Slab detachment or breakoff is appreciated as an important geological process, as shown by recent tomographic imaging. Using a 2-D upper-mantle model 660-km deep and 2000-km wide, we have investigated with a 2-D finite-difference and marker-in-cell numerical technique the multi-resolutional character of the thermomechanical phenomena related to this complex geological process. Our experiments show that this process can be initiated in form of slab necking by a prolonged (8-30 My) period of slab weakening due to thermal diffusion (<20 °C/My) after cessation of active subduction. The rapid detachment process takes place over a few million years and is accelerated by non-Newtonian strain-rate softening and focused thermal erosion (>60 °C/My) due to strong positive thermal feedback from shear heating. Detached slab fragments sink rapidly with a tendency for coherent rotation. The influence of temperature- and pressure-dependent thermal conductivity on the process of thermal weakening of the slab is quite significant. This supports the idea that the breakoff process is triggered by thermal diffusion on a time scale linearly dependent on heat conductivity. Rapid topographic changes and increasing volcanic activities due to the melting of subducted oceanic crust are possible scenarios of this vigorously driven geodynamic process.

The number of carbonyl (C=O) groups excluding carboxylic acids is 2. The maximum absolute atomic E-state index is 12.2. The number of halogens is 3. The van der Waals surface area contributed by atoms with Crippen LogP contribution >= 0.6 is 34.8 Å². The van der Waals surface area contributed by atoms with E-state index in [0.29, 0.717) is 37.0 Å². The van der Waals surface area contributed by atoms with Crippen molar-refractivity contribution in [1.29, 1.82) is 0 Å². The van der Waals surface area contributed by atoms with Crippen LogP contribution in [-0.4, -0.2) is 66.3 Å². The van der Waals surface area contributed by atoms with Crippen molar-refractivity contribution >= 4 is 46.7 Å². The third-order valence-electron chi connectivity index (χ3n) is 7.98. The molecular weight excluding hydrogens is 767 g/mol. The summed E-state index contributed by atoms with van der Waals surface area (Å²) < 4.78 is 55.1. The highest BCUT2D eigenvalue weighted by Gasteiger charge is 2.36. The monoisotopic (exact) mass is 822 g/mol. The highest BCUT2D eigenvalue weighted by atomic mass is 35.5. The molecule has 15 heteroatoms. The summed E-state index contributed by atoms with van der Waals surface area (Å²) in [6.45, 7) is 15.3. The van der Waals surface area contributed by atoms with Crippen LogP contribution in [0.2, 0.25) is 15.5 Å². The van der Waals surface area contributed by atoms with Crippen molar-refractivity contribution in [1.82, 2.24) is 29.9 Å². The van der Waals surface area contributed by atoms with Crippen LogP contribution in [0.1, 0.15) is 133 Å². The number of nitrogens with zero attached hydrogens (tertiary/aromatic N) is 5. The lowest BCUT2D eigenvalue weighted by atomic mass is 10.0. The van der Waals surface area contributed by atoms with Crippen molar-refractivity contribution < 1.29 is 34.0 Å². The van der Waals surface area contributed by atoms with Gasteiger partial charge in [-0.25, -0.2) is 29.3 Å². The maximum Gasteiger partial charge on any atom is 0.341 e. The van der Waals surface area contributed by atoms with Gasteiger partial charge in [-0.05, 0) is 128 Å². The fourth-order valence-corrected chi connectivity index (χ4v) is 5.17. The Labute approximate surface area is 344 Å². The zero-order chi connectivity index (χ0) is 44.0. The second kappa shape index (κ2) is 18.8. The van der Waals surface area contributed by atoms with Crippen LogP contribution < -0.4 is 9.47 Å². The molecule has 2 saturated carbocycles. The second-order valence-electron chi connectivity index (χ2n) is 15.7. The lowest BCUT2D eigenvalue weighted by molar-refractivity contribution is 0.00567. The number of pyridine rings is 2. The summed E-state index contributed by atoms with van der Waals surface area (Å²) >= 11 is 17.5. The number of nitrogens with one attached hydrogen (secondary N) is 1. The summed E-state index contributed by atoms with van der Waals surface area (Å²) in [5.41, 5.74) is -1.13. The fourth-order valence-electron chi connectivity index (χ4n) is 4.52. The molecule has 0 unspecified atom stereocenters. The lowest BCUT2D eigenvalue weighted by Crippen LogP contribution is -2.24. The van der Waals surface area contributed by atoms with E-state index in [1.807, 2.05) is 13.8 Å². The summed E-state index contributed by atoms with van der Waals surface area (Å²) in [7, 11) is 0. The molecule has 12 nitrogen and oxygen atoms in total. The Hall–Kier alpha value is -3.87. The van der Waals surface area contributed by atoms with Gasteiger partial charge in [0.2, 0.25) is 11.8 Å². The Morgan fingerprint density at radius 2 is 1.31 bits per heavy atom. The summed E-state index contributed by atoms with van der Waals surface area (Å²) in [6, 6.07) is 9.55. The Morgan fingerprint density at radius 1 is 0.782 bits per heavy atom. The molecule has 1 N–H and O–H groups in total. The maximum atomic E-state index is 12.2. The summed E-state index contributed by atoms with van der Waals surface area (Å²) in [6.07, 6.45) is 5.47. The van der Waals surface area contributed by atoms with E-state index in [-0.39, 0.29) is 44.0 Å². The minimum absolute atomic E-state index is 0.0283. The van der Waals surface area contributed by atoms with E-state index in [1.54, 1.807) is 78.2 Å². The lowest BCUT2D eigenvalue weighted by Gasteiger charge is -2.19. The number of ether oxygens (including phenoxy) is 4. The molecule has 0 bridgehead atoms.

Bibliographical noteFunding Information:
This work was supported by ETH Research Grant TH-12/04-1, by RFBR grants #03-05-64633 and #1645-2003-5, by an Alexander von Humboldt Foundation Research Fellowship to TVG, by the geophysics program of the National Science Foundation and by the German Science Foundation within SFB 526. Arne P. Willner, Klaus Regenauer-Lieb and Anne M. Hofmeister are thanked for discussions and comments. Constructive reviews by G.A. Houseman and an anonymous reviewer are appreciated.
- Dynamic topography
- Shear heating
- Slab breakoff
- Subduction zones